I-2-8-40.Administrative Law Judge Conducts Hearing but Is Unavailable to Issue Decision
Last Update: 3/10/16 (Transmittal I-2-167)
A. Determining Whether an Administrative Law Judge (ALJ) Is “Unavailable”
Occasionally, an ALJ may have conducted a hearing but is “unavailable” to issue a decision for any of the following reasons:
Illness or other cause resulting in prolonged absence from work of 20 calendar days or more.
When any of these circumstances are present, the Hearing Office Chief Administrative Law Judge (HOCALJ) will first assess whether the unavailable ALJ approved a draft decision. If not, the HOCALJ will reassign the case to another ALJ and the procedures outlined in Hearings, Appeals and Litigation Law (HALLEX) manual I-2-8-40 B below apply. If the unavailable ALJ did approve a draft decision, see HALLEX I-2-8-40 C below.
When an ALJ is absent from work for an extended period of time (but less than 20 calendar days), and a case assigned to an ALJ is designated as critical (see HALLEX I-2-1-40), the HOCALJ has discretion to reassign the case to another ALJ.
B. HOCALJ Reassigns Case to Another ALJ
Except in the limited circumstances outlined in HALLEX I-2-8-40 C below, the HOCALJ will reassign a case, on a rotational basis, to another ALJ when the ALJ who conducted the hearing is unavailable to issue a decision. The ALJ to whom the case is reassigned will review all the evidence of record, including the audio recording of the hearing (see HALLEX I-2-6-40 for more information about hearing recordings).
If the reassigned ALJ intends to issue a fully favorable decision after reviewing the record and the audio recording, the ALJ need not conduct another hearing and will issue a decision. However, if the ALJ intends to issue a less than fully favorable decision based on the information before him or her, or the ALJ requires more information to make a decision, the ALJ will assess whether another hearing is necessary. For example, the ALJ may find another hearing is necessary if relevant expert evidence is needed but was not obtained at the hearing, or the ALJ needs additional testimony to fully evaluate a claimant's allegations of pain and other symptoms.
If the ALJ holds a new hearing, the ALJ will consider all pertinent documentary evidence admitted into the record at the prior hearing, the oral testimony at the prior hearing, and the evidence and testimony adduced at the new hearing when making a decision.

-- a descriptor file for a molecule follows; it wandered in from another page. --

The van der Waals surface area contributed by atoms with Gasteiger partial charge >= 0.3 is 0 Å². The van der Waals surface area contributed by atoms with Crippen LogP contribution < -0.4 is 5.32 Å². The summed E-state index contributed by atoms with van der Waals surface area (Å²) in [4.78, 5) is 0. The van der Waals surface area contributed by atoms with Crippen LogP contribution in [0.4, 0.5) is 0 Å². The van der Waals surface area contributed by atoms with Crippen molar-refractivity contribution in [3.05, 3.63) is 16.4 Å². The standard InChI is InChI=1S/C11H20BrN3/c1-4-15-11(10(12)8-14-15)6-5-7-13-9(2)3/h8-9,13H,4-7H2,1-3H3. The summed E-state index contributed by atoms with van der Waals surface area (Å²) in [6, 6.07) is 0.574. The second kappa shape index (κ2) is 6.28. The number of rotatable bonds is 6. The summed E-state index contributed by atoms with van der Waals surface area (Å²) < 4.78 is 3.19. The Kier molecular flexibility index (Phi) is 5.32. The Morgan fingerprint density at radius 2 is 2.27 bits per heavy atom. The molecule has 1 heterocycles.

C. HOCALJ Signs a Previously Approved Decision
When an ALJ approved a final draft decision but is unavailable to sign the decision, the HOCALJ has the authority to sign the final decision and any associated orders if the ALJ gave the HOCALJ written authorization to sign the decision on the ALJ's behalf. Any such written authorization must be associated with the claim(s) file and must include the following affirmative statements:
The ALJ has read the decision and any associated order;
The ALJ concurs with the decision (and any associated order) as written or concurs with the decision (and any associated order) with specified changes previously reviewed and approved by the ALJ before authorization; and
“HOCALJ [NAME]” is authorized to sign the decision and any associated order on the ALJ's behalf.
The ALJ may give written authorization via email, fax, or any other writing. However, unless the authorization is provided through an official agency email, the ALJ must sign the written authorization with his or her “wet” signature (facsimile transmission is accepted). The ALJ may not use a rubber stamp or other mechanical signature. A HOCALJ may not use this procedure on his or her own initiative without specific written authorization from the ALJ.
If all of the requirements are met, the HOCALJ may sign the decision and any accompanying order.
Subject to agreement with his or her HOCALJ, when an ALJ anticipates that he or she will be unavailable due to absence from work (even if the absence from work is less than 20 calendar days), the ALJ may choose to use this procedure so long as all of the requirements described above are met.
If the HOCALJ determines, for any reason, that it is not appropriate to sign a decision on the ALJ's behalf, the HOCALJ is not required to do so. If the ALJ is unavailable due to death, retirement, or resignation, and the HOCALJ disagrees with the ALJ's proposed decision, the HOCALJ will discuss the case with the Regional Chief Administrative Law Judge before determining the next appropriate steps.